The story began on March 17, 1948, in San Bernardino, California, and the name is most-commonly attributed to the Howard Hughes movie of the same name, about World War II bombers. But that is where the military connection ends.
The Hells Angels website refutes the commonly held story that the group was founded by ex-military misfits and outcasts. Of course, later on, members from various branches of the military would join HAMC but it was not a military club to begin with.
The group's logo, the Death Head, is easily one of the most recognizable brands of the 20th century. It's since been copyrighted in the United States and internationally.
The "Berdoo" chapter is still alive and well to this day. That group's 70th anniversary party is scheduled for this weekend. There are no chapters listed in Texas.
More clubs began popping up soon after in and around California. In 1957 Sonny Barger founded the Oakland chapter. He would end up becoming the face of the club in pop-culture, and to this day remains a cult figure.
Barger's autobiography, "Hell's Angel," was released in 2001 to wide acclaim by motorcycle fans and others interested in the biker subculture.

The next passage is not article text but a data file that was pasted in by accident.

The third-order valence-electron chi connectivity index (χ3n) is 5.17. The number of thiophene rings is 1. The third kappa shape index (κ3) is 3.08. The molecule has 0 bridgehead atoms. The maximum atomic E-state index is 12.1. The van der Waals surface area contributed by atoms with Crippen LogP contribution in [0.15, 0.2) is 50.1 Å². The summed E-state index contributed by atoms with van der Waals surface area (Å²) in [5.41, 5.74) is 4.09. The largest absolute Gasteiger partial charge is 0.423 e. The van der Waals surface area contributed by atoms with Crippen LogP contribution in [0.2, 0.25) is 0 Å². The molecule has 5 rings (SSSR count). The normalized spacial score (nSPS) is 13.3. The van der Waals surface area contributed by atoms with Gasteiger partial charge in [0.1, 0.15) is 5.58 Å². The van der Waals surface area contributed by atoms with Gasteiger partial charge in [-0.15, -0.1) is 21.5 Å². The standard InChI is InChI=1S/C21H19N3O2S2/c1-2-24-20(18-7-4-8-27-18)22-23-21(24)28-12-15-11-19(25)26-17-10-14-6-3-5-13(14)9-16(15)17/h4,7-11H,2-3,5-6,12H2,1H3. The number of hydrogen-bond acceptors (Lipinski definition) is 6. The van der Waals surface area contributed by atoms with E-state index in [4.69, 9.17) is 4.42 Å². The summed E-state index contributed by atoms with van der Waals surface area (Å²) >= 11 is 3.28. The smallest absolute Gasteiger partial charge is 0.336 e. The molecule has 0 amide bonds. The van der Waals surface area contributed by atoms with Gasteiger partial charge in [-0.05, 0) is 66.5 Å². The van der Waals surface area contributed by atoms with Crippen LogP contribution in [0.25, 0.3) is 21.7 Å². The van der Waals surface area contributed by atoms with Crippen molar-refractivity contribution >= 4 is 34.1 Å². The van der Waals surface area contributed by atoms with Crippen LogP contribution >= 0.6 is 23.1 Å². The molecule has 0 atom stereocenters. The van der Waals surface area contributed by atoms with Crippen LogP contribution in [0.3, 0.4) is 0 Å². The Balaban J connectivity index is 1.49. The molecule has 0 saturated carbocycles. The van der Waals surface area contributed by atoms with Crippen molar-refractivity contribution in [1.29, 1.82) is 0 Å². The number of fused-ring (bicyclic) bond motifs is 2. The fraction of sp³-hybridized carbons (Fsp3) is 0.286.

By 1961 the club had a chapter in Auckland, New Zealand, and by the end of the decade the first of many chapters was founded in Europe. Australia, Africa and Brazil were still to come. Today there are even clubs in Turkey.
Nomad Dave shows off his Hells Angels tattoo as he attends a Hells Angels rally.
In 1965 LIFE magazine went on the road with the outlaw bikers for a series of photos featuring the group riding and interacting with polite society. Two years later Hunter S. Thompson wrote the non-fiction book "Hell's Angels" about his time riding with the club.
They maintain an allure within mainstream culture, with TV shows like "Sons of Anarchy" adding to the mystique. Barger himself appeared on the show a handful of times. The motorcycle club in the TV show is purely fictional, although it does have some elements of the biker culture.
Deadly encounters between the Angels and other clubs have kept them squarely outside the lines, and the actions of bad apples among them haven't helped matters.
Article by: Craig HlavatySOURCE: Houston Chronicle